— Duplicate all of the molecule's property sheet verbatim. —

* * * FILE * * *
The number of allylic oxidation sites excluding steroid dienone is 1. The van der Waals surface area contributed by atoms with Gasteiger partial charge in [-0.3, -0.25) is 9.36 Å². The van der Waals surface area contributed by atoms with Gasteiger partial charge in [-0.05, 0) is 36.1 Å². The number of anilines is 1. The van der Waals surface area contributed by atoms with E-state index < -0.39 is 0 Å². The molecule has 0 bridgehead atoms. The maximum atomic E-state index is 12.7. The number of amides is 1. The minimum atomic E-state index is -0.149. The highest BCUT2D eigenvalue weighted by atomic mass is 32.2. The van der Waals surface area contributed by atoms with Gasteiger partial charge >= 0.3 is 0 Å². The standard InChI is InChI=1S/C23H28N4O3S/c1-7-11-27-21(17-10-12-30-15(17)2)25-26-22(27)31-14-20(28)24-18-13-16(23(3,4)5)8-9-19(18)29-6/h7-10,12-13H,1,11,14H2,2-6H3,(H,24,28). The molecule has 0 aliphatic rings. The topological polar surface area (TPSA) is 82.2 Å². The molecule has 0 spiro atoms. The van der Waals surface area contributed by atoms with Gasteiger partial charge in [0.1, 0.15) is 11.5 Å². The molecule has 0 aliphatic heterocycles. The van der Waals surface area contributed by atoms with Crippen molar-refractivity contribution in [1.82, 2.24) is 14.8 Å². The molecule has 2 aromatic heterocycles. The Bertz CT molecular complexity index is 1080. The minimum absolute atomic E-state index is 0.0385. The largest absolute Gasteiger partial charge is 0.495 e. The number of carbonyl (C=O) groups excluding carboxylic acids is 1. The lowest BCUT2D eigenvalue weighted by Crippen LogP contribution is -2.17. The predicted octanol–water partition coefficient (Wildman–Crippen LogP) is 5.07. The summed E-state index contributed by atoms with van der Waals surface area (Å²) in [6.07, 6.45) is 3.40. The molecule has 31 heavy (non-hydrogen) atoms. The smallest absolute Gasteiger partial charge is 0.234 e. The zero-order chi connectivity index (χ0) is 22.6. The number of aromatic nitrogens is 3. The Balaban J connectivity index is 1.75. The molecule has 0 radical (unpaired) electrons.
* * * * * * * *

The number of allylic oxidation sites excluding steroid dienone is 1. The van der Waals surface area contributed by atoms with Gasteiger partial charge in [-0.3, -0.25) is 9.36 Å². The van der Waals surface area contributed by atoms with Gasteiger partial charge in [-0.05, 0) is 36.1 Å². The number of anilines is 1. The van der Waals surface area contributed by atoms with E-state index < -0.39 is 0 Å². The molecule has 0 bridgehead atoms. The maximum atomic E-state index is 12.7. The number of amides is 1. The minimum atomic E-state index is -0.149. The highest BCUT2D eigenvalue weighted by atomic mass is 32.2. The van der Waals surface area contributed by atoms with Gasteiger partial charge >= 0.3 is 0 Å². The standard InChI is InChI=1S/C23H28N4O3S/c1-7-11-27-21(17-10-12-30-15(17)2)25-26-22(27)31-14-20(28)24-18-13-16(23(3,4)5)8-9-19(18)29-6/h7-10,12-13H,1,11,14H2,2-6H3,(H,24,28). The molecule has 0 aliphatic rings. The topological polar surface area (TPSA) is 82.2 Å². The molecule has 0 spiro atoms. The van der Waals surface area contributed by atoms with Gasteiger partial charge in [0.1, 0.15) is 11.5 Å². The molecule has 0 aliphatic heterocycles. The van der Waals surface area contributed by atoms with Crippen molar-refractivity contribution in [1.82, 2.24) is 14.8 Å². The molecule has 2 aromatic heterocycles. The Bertz CT molecular complexity index is 1080. The minimum absolute atomic E-state index is 0.0385. The largest absolute Gasteiger partial charge is 0.495 e. The number of carbonyl (C=O) groups excluding carboxylic acids is 1. The lowest BCUT2D eigenvalue weighted by Crippen LogP contribution is -2.17. The predicted octanol–water partition coefficient (Wildman–Crippen LogP) is 5.07. The summed E-state index contributed by atoms with van der Waals surface area (Å²) in [6.07, 6.45) is 3.40. The molecule has 31 heavy (non-hydrogen) atoms. The smallest absolute Gasteiger partial charge is 0.234 e. The zero-order chi connectivity index (χ0) is 22.6. The number of aromatic nitrogens is 3. The Balaban J connectivity index is 1.75. The molecule has 0 radical (unpaired) electrons.